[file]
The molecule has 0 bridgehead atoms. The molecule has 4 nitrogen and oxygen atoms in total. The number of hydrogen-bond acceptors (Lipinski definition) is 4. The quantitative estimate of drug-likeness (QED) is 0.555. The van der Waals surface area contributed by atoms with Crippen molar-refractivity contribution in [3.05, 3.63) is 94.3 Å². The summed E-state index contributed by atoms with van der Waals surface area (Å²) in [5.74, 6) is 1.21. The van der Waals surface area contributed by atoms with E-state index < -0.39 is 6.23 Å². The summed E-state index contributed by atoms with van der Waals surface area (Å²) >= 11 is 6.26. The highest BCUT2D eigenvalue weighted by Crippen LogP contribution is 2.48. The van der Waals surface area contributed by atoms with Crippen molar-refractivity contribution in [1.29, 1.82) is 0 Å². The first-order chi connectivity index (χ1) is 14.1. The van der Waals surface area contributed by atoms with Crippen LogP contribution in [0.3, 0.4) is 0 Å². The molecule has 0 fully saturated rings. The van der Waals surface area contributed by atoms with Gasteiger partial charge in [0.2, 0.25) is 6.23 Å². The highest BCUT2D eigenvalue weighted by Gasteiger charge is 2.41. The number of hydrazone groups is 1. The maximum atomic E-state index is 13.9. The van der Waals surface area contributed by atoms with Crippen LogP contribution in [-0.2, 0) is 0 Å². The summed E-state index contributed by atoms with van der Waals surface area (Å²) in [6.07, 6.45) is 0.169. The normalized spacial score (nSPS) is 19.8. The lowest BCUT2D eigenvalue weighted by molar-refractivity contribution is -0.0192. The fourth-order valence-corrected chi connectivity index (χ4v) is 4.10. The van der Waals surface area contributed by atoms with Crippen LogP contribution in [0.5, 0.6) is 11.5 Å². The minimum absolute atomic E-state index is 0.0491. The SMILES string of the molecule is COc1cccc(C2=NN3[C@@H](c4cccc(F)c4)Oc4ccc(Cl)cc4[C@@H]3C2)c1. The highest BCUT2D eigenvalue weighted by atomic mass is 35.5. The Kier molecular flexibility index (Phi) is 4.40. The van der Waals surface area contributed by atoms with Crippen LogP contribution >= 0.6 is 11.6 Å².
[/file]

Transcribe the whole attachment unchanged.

The molecule has 0 bridgehead atoms. The molecule has 4 nitrogen and oxygen atoms in total. The number of hydrogen-bond acceptors (Lipinski definition) is 4. The quantitative estimate of drug-likeness (QED) is 0.555. The van der Waals surface area contributed by atoms with Crippen molar-refractivity contribution in [3.05, 3.63) is 94.3 Å². The summed E-state index contributed by atoms with van der Waals surface area (Å²) in [5.74, 6) is 1.21. The van der Waals surface area contributed by atoms with E-state index < -0.39 is 6.23 Å². The summed E-state index contributed by atoms with van der Waals surface area (Å²) >= 11 is 6.26. The highest BCUT2D eigenvalue weighted by Crippen LogP contribution is 2.48. The van der Waals surface area contributed by atoms with Crippen molar-refractivity contribution in [1.29, 1.82) is 0 Å². The first-order chi connectivity index (χ1) is 14.1. The van der Waals surface area contributed by atoms with Crippen LogP contribution in [0.3, 0.4) is 0 Å². The molecule has 0 fully saturated rings. The van der Waals surface area contributed by atoms with Gasteiger partial charge in [0.2, 0.25) is 6.23 Å². The highest BCUT2D eigenvalue weighted by Gasteiger charge is 2.41. The number of hydrazone groups is 1. The maximum atomic E-state index is 13.9. The van der Waals surface area contributed by atoms with Crippen LogP contribution in [-0.2, 0) is 0 Å². The summed E-state index contributed by atoms with van der Waals surface area (Å²) in [6.07, 6.45) is 0.169. The normalized spacial score (nSPS) is 19.8. The lowest BCUT2D eigenvalue weighted by molar-refractivity contribution is -0.0192. The fourth-order valence-corrected chi connectivity index (χ4v) is 4.10. The van der Waals surface area contributed by atoms with Crippen LogP contribution in [0.5, 0.6) is 11.5 Å². The minimum absolute atomic E-state index is 0.0491. The SMILES string of the molecule is COc1cccc(C2=NN3[C@@H](c4cccc(F)c4)Oc4ccc(Cl)cc4[C@@H]3C2)c1. The highest BCUT2D eigenvalue weighted by atomic mass is 35.5. The Kier molecular flexibility index (Phi) is 4.40. The van der Waals surface area contributed by atoms with Crippen LogP contribution >= 0.6 is 11.6 Å².